Soyuz TM-8

From Wikipedia, the free encyclopedia
Soyuz TM-8
COSPAR ID1989-071A Edit this at Wikidata
SATCAT no.20218Edit this on Wikidata
Mission duration166 days, 6 hours, 58 minutes, 15 seconds
Orbits completed~2,680
Spacecraft properties
SpacecraftSoyuz 7K-STM No. 58
Spacecraft typeSoyuz-TM
ManufacturerNPO Energia
Launch mass7,150 kilograms (15,760 lb)
Crew size2
MembersAleksandr Viktorenko
Aleksandr Serebrov
CallsignВи́тязь (Vityaz - Knight)
Start of mission
Launch date5 September 1989, 21:38:03 (1989-09-05UTC21:38:03Z) UTC
End of mission
Landing date19 February 1990, 04:36:18 (1990-02-19UTC04:36:19Z) UTC
Landing site55 kilometres (34 mi) NE of Arkalyk[1]
Orbital parameters
Reference systemGeocentric
RegimeLow Earth
Perigee altitude390 kilometres (240 mi)
Apogee altitude392 kilometres (244 mi)
Inclination51.6 degrees
Period92.4 minutes
Docking with Mir
Docking date7 September 1989, 22:25:26: UTC
Undocking date19 February 1990, 01:06:20 UTC
Soyuz programme
(Crewed missions)

Soyuz TM-8 was a 1989 spaceflight which carried the fifth long duration crew to the Soviet space station Mir.[2] It was part of the Soyuz-TM series of spacecraft, which were the fourth generation of the Soviet Soyuz. Soyuz TM-8 was the eighth crewed spaceflight to Mir, and spent 166 days in orbit.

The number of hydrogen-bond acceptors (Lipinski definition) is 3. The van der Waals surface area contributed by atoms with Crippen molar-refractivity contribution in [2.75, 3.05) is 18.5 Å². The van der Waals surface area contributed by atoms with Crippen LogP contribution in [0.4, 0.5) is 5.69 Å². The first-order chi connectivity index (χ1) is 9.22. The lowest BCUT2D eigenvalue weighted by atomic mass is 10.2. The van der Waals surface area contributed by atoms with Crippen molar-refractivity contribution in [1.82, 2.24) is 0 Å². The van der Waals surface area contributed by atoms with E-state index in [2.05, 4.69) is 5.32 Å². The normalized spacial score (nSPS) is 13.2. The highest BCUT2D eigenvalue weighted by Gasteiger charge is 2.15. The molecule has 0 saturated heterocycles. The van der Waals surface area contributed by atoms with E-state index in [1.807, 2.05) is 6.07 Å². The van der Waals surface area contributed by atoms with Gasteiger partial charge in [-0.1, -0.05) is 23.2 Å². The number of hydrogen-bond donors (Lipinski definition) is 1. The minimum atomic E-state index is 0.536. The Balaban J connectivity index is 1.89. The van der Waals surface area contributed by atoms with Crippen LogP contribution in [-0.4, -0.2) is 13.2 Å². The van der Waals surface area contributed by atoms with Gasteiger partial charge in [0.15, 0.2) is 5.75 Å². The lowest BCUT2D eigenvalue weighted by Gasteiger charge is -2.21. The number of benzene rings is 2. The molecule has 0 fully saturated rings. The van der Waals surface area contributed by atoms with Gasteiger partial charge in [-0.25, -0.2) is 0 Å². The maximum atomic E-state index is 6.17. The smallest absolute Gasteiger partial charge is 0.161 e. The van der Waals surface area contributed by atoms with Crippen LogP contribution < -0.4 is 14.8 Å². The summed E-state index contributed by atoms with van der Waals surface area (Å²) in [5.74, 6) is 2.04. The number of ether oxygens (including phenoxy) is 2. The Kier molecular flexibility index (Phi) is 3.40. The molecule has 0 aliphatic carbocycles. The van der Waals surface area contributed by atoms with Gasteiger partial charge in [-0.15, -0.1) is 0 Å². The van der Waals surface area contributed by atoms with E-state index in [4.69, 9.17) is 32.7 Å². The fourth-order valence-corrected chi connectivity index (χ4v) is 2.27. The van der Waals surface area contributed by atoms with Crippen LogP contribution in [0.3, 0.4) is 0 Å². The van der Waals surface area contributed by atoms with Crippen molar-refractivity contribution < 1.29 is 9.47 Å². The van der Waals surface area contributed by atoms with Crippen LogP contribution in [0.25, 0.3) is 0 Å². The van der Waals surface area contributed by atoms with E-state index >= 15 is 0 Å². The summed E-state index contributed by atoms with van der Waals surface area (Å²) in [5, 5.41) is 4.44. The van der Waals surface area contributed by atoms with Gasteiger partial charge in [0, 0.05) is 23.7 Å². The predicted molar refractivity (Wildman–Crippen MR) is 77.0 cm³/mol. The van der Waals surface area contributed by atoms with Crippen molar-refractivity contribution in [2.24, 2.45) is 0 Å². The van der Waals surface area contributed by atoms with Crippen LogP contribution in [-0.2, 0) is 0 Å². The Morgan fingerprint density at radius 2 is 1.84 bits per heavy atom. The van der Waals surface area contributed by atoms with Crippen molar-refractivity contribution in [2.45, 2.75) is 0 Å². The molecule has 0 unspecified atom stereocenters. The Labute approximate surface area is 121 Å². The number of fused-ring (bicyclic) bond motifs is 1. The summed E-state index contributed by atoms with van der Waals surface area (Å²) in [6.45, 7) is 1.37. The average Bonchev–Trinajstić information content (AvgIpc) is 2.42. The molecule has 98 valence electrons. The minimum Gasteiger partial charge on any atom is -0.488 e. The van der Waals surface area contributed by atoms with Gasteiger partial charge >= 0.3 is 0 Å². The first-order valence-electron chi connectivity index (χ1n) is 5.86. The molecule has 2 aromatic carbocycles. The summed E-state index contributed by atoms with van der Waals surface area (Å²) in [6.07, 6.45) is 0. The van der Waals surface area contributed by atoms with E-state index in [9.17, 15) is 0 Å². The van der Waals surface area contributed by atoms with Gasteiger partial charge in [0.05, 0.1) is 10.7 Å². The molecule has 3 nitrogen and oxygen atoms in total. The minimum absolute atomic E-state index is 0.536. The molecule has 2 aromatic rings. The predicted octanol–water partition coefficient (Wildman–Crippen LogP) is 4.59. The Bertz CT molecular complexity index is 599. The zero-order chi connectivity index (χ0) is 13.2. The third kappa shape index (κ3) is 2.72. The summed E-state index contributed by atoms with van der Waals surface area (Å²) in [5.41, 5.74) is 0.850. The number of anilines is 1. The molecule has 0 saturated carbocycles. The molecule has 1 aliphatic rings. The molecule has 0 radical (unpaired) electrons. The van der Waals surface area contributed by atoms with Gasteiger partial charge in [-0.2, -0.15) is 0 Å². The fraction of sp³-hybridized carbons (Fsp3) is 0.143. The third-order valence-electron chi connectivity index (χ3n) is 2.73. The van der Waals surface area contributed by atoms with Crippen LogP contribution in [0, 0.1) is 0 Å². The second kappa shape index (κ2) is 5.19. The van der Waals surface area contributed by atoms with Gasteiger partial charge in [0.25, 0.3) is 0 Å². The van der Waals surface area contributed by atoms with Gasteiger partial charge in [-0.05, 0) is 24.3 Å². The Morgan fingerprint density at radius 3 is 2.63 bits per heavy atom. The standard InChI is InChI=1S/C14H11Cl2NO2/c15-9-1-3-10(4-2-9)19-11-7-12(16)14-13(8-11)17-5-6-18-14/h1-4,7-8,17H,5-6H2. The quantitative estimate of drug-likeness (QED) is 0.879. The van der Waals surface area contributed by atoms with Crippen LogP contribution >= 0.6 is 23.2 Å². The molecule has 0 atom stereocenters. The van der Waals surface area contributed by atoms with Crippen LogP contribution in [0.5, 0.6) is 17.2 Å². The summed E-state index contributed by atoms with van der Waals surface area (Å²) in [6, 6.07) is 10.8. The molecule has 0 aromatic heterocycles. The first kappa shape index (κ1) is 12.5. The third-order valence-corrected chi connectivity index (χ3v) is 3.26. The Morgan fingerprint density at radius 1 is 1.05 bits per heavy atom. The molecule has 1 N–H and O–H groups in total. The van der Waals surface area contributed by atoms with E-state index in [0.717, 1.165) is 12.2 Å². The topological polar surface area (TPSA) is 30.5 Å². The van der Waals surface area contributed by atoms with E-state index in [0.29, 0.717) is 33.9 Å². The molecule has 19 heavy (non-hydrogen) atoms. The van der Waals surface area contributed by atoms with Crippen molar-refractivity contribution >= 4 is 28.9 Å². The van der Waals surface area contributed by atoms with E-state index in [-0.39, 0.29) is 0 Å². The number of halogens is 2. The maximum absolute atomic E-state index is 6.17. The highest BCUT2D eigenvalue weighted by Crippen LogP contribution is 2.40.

The crew consisted of two Soviet cosmonauts. They had both been in space, but only Viktorenko had previously been to Mir, which was a 7-day visit during Mir EP-1.[3]

Position Crew
Commander Soviet Union Aleksandr Viktorenko
Mir EO-5
Second spaceflight
Flight Engineer Soviet Union Aleksandr Serebrov
Mir EO-5
Third spaceflight

Launch and docking[edit]

The Soyuz-U2 rocket was painted with advertisements. During the Soyuz spacecraft's final approach to Mir (4 metre distance), the Kurs rendezvous and docking system malfunctioned, so Viktorenko took over manual control and withdrew to 20 metres, and then docked manually. The spacecraft spent 166 days attached to Mir, for the duration of the expedition Mir EO-5.

Return to Earth[edit]

Soyuz TM-8 landed at 04:36 UTC on 19 February 1990, after an uneventful flight to Earth.[1]


  1. ^ a b Mark Wade. "Mir EO-5". Encyclopedia Astronautica. Archived from the original on 9 April 2007. Retrieved 6 November 2010.
  2. ^ The mission report is available here:
  3. ^ Mark Wade. "Mir EP-1". Encyclopedia Astronautica. Archived from the original on 29 November 2010. Retrieved 6 November 2010.